BP’s Deepwater bill to hit profits

The on-going compensation saga at BP over the Deepwater oil spill continues to weigh on BP's profits.

BP has rattled investors by increasing its provision for compensation claims arising from the Deepwater oil spill of 2010. The amount set aside for payouts to private-sector plaintiffs was increased from $7.8bn to $9.6bn in the second quarter. The ultimate cost of the settlement would be "significantly higher", warned the oil giant, because many claims have yet to be received and processed. Claims can be made until next April.

BP continues to fight the claims administrator's interpretation of the compensation settlement in court, as it thinks it is too generous and has given rise to "fictitious" claims. The $20bn overall compensation fund is almost gone now, and future claims will hit profits. Meanwhile, the group's second-quarter profits of $2.7bn were 33% down on a year ago, due to a fall in oil prices and a low rouble, which dented its Russian earnings.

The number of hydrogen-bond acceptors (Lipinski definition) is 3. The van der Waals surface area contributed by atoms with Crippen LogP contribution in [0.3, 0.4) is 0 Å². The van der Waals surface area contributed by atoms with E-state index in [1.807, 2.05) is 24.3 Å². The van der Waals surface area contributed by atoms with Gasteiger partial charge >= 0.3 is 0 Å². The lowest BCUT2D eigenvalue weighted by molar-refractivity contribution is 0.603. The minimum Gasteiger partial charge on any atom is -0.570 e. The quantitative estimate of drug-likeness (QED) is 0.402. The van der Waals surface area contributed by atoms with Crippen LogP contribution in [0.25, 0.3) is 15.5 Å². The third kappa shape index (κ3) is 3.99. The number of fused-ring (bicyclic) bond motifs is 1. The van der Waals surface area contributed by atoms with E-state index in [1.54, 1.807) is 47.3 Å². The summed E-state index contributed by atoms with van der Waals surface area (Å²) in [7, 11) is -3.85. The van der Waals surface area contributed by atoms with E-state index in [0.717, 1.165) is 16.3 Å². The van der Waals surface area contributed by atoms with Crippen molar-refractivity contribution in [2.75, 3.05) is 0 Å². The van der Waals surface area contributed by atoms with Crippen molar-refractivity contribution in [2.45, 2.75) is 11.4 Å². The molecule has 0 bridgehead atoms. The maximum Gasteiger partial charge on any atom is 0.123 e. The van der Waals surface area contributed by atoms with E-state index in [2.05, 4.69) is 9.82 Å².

What the commentators said

Has BP been stitched up? The contrast between "the dragnet that has caught BP" and the light treatment of America's Halliburton, which also worked on the well, is stark, said Alex Brummer in the Daily Mail. Halliburton "failed to pour the right concrete at the well", covered up its errors and lost the paperwork. Yet its fine of $200,000 is worth "about ten minutes of claims against BP".

But BP must at least share the blame, as The Daily Telegraph pointed out. In a "highly politicised situation" there was always a risk of falling victim to spurious claims. Yet BP seems to have been careless in its approach to drawing up the settlement. "Failures to define key terms, such as revenues and the lack of a financial cap on the deal, raise questions about attention to detail".

This mess is all the more depressing, said Brummer, because Deepwater aside, the "simpler, slimmer BP" that has emerged is looking promising. The tie-up with Rosneft is solid and the group "appears to have lost none of its traditional skill in finding reserves" witness a big discovery in India and 11 new exploration projects. If it weren't for the Louisiana drama, BP could almost be considered "a growth stock".

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